The most significant moment in the US Senate’s interrogation of Mark Zuckerberg came when Senator Lindsey Graham asked the Facebook boss: “Who’s your biggest competitor?” It was one of the few moments in his five-hour testimony when Zuckerberg seemed genuinely discombobulated. The video of the exchange is worth watching. First, he smirks. Then he waffles about Google, Apple, Amazon and Microsoft “overlapping” with Facebook in various ways. It’s doesn’t look like he believes what he’s saying.
Eventually, Senator Graham cuts to the chase and asks Zuckerberg if he thinks Facebook is a monopoly. “It certainly doesn’t feel like that to me,” the lad replies.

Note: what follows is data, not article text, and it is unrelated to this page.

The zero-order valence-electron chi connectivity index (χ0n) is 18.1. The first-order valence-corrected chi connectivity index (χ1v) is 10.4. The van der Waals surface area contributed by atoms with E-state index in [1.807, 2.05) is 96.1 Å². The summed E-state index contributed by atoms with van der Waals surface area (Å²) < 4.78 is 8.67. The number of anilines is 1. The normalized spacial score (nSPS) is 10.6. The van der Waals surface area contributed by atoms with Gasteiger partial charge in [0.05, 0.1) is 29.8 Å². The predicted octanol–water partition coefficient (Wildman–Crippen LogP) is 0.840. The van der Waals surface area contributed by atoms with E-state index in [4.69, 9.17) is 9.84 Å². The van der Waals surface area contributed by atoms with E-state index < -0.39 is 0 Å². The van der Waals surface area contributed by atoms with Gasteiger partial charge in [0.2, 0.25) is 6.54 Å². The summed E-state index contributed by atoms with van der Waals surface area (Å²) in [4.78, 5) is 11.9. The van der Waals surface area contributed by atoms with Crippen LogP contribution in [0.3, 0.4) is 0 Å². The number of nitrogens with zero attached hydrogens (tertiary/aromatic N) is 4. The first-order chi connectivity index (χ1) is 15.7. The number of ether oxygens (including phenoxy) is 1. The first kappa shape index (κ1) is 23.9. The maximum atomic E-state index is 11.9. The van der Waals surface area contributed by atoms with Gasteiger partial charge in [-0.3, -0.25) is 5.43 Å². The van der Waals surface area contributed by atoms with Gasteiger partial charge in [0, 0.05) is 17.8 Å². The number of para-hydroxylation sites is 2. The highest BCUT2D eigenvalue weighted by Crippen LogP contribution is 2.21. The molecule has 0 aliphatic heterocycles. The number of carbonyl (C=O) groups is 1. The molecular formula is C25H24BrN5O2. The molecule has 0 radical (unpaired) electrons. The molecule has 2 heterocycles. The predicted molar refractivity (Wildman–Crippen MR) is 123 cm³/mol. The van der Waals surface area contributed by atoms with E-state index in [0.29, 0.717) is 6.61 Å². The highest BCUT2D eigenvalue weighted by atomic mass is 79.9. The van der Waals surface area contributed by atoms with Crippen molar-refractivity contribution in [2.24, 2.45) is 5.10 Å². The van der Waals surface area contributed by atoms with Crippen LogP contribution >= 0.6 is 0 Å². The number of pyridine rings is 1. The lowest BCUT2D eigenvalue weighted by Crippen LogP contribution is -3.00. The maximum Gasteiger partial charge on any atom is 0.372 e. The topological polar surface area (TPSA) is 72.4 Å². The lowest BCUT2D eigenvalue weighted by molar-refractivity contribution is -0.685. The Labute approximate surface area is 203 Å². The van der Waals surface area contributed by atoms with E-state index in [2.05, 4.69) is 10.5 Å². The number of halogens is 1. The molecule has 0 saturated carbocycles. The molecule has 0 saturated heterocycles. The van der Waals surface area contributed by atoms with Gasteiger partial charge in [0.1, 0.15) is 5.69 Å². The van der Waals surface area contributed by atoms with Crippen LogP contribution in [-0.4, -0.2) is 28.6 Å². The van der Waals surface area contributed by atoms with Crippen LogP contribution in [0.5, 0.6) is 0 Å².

Laughter ripples through the room, as well it might. Here, at last, was something that every senator at the hearing understood. What’s less clear is whether they grasped the scale of the problem the company poses to society. For Facebook is a new kind of monopoly. We’re accustomed to the idea of companies becoming dominant in some jurisdictions. But we have never before encountered a corporation that has a global monopoly. Because wherever you go on the planet these days, Facebook is the only social-networking game in town. It has no serious competitors – anywhere.